Starting on July 4th, waiting on line at a security checkpoint at San Diego International Airport (SAN) will be a bit more entertaining.
The airport is rolling out a series of “info-tainment” videos featuring popular San Diego mascots offering tips to travelers about what can and cannot be taken through the checkpoints.
Look for the San Diego Zoo’s Bamboo Bear, Legoland’s Johnny Thunder, the San Diego Padres’ Friar, and Shamu from SeaWorld.
SAN isn’t the only airport to feature celebrity videos at the security checkpoints. In Las Vegas, McCarran International Airport partnered with the local Convention and Visitors Authority to create almost a dozen short videos featuring Las Vegas “luminaries” such as Wayne Newton, Rita Rudner, Carrot Top, magicians, aliens, and acrobats demonstrating the proper way to go through the security checkpoints. You don’t even need to be on line at the airport to see the videos: they’re on the airport’s website under Traveler Tips.
Last week yet another piece of legislation was introduced in an effort to improve airline service and insure relief for passengers left stranded at airports in the United States. HR 6355 – or the Air Service Improvement Act of 2008 – was introduced by House Transportation and Infrastructure Chairman Jim Oberstar and aviation subcommittee Chairman Jerry Costello.
The bill would require airports and air carriers to create and file emergency contingency plans with the Secretary of Transportation.
Airport plans would need to include “a description of how the airport operator…will provide for the deplanement of passengers following excessive delays and will provide for the sharing of facilities and make gates available at the airport in an emergency.”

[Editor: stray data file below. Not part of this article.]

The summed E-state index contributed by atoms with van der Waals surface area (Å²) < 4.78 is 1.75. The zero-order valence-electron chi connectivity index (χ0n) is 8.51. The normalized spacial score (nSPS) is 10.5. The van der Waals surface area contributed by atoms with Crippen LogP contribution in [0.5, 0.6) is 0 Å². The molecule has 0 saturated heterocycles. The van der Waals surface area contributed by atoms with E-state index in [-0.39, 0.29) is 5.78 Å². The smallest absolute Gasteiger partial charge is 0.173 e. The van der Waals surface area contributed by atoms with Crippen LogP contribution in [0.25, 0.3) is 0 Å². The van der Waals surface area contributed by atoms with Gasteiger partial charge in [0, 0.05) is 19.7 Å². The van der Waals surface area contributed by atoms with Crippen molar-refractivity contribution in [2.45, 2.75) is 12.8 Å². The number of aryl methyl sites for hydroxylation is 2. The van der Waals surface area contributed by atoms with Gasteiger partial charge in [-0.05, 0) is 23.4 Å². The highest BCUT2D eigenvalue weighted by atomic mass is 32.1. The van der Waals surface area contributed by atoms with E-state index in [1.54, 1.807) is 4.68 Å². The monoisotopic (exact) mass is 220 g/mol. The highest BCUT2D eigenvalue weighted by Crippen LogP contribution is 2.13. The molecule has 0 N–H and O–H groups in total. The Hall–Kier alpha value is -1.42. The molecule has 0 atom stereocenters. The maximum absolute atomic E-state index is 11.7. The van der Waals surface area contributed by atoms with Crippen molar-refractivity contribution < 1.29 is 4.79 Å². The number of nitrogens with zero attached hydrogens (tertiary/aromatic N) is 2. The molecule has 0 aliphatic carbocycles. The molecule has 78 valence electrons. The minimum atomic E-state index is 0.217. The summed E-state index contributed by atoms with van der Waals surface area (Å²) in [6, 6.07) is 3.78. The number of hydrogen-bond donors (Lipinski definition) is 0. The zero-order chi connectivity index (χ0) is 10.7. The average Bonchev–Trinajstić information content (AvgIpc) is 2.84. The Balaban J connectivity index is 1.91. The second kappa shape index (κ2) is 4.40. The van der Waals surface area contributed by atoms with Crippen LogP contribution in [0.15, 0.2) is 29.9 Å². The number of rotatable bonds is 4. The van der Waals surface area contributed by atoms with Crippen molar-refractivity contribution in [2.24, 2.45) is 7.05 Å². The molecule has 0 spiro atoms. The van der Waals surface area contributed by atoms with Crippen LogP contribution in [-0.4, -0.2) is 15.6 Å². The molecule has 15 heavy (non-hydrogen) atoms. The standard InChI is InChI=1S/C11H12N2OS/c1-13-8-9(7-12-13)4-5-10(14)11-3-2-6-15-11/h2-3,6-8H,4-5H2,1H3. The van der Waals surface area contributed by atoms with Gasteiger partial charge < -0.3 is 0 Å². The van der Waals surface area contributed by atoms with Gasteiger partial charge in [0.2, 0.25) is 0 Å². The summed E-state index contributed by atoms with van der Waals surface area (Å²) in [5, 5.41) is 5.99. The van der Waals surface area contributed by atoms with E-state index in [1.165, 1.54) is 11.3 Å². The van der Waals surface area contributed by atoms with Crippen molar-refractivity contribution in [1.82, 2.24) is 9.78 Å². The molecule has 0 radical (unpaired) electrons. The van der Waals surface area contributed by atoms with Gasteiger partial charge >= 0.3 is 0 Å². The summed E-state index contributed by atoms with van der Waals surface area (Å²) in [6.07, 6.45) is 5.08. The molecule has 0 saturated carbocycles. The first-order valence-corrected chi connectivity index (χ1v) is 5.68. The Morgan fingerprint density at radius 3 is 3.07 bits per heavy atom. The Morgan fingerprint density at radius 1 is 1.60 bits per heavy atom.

Airline plans would need to show how each carrier would allow passengers to deplane, share facilities in an emergency, and provide food, water, restroom facilities, cabin ventilation, and access to medical treatment for passengers on planes stuck on the ground for an extended period of time without access to the terminal.
You can read the full bill here.
Had a nice talk with Jesse Leavenworth, a reporter from the The Hartford Courant, a while back about my favorite topic – airports with great amenities – and see that his article has hit the paper.
I chatted with Leavenworth about some of my favorite airports to spend time in – including San Francisco International Airport - SFO (great art and food choices in the Int’l Terminal), Oregon’s Portland International Airport- PDX (great shops and no sales tax), and Amsterdam’s Schiphol Airport (a casino, lots of art, on-site museum, and loads more).
Leavenworth was especially pleased to hear me praise Schiphol, because his paper’s hometown airport, Hartford’s Bradley International Airport (BDL) has a direct flight to Amsterdam. Oops.. not any more.. Northwest Airlines just announced that it is dropping that route as of October 2.
Bradley still has loads to offer, including a free parking coupon for folks who sign up for the airport’s frequent-parker program and free Wi-Fi for all.